WINDHOEK: Over 50 000 land rights have been verified, mapped and registered in the Namibia Communal Land Rights’ Registration System (NCLAS), Minister of Lands and Resettlement Alfeus !Naruseb said on Thursday.
The Lands Minister indicated that Certificates of Registration have been issued to residents in 11 regions with communal land, save for the Kavango region where some administrative issues are still to be resolved.
The Minister made this announcement at the official opening of the Bank of Namibia’s 14th Annual Symposium titled “Unlocking the economic potential of communal land”.
“The issue of secure tenure is a real concern with most of our stakeholders, and it is in cognizance of this that the Ministry has been promoting the registration of communal land rights countrywide,” he noted.
He thus encouraged communities to support the national programme.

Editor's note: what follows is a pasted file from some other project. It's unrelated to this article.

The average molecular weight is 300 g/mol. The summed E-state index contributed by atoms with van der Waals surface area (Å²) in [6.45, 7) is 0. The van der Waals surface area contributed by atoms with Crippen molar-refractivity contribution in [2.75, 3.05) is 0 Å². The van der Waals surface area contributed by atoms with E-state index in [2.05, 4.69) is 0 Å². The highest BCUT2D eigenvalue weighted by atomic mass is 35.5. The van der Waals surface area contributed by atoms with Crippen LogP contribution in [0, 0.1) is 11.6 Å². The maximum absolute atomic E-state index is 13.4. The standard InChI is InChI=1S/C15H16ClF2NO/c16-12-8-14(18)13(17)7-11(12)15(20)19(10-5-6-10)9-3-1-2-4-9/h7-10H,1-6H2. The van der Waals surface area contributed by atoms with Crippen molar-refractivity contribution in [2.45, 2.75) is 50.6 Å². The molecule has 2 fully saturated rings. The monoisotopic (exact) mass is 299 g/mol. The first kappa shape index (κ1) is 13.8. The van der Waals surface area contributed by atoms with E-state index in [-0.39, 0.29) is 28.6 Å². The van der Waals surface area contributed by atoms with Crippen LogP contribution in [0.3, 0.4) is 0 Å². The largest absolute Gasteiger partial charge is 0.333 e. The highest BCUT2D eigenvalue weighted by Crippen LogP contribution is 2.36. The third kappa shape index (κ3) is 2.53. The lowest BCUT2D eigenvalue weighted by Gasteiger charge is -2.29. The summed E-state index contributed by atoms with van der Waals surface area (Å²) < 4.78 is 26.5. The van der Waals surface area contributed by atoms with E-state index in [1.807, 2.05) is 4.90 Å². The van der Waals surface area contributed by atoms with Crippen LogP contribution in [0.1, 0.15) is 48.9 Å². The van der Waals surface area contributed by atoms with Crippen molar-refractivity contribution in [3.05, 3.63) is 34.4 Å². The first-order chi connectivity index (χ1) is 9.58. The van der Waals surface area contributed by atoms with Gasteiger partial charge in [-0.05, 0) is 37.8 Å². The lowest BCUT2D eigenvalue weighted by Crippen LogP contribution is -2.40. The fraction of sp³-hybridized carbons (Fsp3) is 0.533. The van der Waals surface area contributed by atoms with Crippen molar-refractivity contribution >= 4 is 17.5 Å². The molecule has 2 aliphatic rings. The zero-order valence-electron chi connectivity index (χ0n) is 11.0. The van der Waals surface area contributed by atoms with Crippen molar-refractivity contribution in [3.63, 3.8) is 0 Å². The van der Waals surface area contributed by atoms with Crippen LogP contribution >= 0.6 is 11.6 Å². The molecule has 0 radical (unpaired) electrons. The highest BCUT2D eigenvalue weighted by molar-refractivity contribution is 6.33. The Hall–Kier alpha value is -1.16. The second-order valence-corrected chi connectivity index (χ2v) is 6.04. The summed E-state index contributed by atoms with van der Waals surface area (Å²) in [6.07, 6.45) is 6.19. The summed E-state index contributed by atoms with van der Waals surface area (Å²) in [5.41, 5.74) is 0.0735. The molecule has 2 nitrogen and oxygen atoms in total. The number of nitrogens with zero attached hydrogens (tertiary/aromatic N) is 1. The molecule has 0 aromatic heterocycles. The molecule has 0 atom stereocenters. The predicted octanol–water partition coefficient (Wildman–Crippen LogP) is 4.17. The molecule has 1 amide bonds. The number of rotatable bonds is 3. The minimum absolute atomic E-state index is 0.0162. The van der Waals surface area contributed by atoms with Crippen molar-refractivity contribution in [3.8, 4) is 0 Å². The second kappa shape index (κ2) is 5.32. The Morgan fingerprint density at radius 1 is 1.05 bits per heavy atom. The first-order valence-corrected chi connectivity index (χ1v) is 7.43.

“Although there are challenges with this process, the Ministry is working with various partners, focusing on the provision of secure tenure through communal land rights’ registration,” he stated.
NCLAS is a user-friendly registration system which is developed to store data on communal land for the whole country in such a manner that it will accommodate future integration with the commercial deeds’ registration system, !Naruseb explained.
“It stores all land rights and land parcels-related data for communal areas in a secure form. It enables the user to produce certificates, reports, indexes and village maps,” he added.
Besides, it can be used to analyze the type of data collected, for example the amount of land allocated to women, parcel sizes and average hectares for a settled village.
The Communal Land Registration project was introduced by the Government in March 2003, and is still ongoing.
Under this project, Customary Land Rights’ holders are required to apply for recognition and registration of their existing customary land rights.
The process of registration involves a lot of verification processes, such that the Minister of Lands and Resettlement had to extend this period thrice through a public notice.
The new deadline is now the end of February 2014.